One of the few drawbacks of the Intel NUC, HP Microserver or most other small form factor motherboards is that most of these systems have only two memory DIMM slots. With current technology, this leaves you with a maximum of 2x8GB DIMMs or 16GB RAM in total. A couple of months ago the following tweet peaked my interest in trying to maximise the memory availability in my Nanolab environment, which consists of 2 NUC boxes with a total of 32GB of RAM in the cluster.
New blog post: Large Memory Pages and Shrinking Consolidation Ratios bit.ly/ZXmS15
— Jason Boche (@jasonboche) March 19, 2013
One of the ways in which VMware maximise VM consolidation ratios when virtualising is through a technology called Transparent Page Sharing (or TPS for short).
I was only running a relatively small number of VMs on my environment but was starting to run out of RAM and was disappointed with the levels of memory sharing I was seeing. What I had completely forgotten was that large memory page support is enabled by default, and these large pages will only be split down into 4k chunks in the event that my cluster was in memory contention.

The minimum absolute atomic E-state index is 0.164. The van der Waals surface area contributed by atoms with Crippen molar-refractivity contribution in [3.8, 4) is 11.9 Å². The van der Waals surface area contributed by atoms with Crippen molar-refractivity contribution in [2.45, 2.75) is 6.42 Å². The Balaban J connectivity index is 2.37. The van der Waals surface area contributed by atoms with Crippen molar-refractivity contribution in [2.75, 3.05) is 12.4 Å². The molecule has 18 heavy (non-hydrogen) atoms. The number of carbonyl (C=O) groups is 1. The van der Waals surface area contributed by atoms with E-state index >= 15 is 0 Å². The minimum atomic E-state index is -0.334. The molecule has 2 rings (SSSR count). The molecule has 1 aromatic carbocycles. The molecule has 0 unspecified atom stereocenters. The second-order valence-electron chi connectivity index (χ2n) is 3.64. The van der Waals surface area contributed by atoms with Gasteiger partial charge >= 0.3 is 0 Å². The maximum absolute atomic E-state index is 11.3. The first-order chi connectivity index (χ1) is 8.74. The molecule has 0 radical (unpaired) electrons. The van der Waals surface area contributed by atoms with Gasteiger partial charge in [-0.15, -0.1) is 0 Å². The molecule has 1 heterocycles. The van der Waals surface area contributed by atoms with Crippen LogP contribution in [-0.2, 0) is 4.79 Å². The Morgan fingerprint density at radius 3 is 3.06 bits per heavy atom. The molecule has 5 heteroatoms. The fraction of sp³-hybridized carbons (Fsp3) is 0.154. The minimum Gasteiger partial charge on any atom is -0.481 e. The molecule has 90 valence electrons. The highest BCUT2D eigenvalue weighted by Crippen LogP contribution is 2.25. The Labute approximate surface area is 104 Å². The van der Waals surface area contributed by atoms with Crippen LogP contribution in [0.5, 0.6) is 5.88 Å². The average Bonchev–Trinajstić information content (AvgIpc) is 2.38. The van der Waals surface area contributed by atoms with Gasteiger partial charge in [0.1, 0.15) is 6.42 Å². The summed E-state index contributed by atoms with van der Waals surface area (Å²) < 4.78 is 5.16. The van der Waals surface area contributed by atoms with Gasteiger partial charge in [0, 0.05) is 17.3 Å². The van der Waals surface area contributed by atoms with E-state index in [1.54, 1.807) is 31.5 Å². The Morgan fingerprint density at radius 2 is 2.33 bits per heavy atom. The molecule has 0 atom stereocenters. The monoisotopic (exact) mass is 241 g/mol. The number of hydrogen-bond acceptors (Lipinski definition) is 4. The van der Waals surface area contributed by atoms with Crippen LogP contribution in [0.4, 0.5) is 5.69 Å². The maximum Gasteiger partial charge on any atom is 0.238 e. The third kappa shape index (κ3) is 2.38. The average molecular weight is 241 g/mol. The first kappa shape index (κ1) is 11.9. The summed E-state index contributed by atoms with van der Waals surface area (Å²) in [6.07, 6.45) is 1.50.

I decided that as I am not running any particular high performance apps in my lab, I would prefer the visibility of how much RAM I actually still had available, instead of gaining maximum application performance through large page support. Enabling this was very simple, and simply required changing the advanced setting Mem.AllocGuestLargePage to 0 and waiting for TPS to kick in later that day.
My memory utilisation before was as follows:
After it was as follows (you can see that not only can I see the RAM savings, but I have also added several more VMs in between screenshots):
Assuming you have a large number of similar VMs within your home lab, disabling large memory page support can allow you to gain easy visibility of your maximum memory savings and actual available RAM. Implementing this in your production environments may not be ideal based on your specific workloads, however if your production policy is to be reasonably aggresive with memory overcommitment, I recommend you highlight this issue to your capacity management team to ensure they don’t go out buying extra servers or RAM unnecessarily early!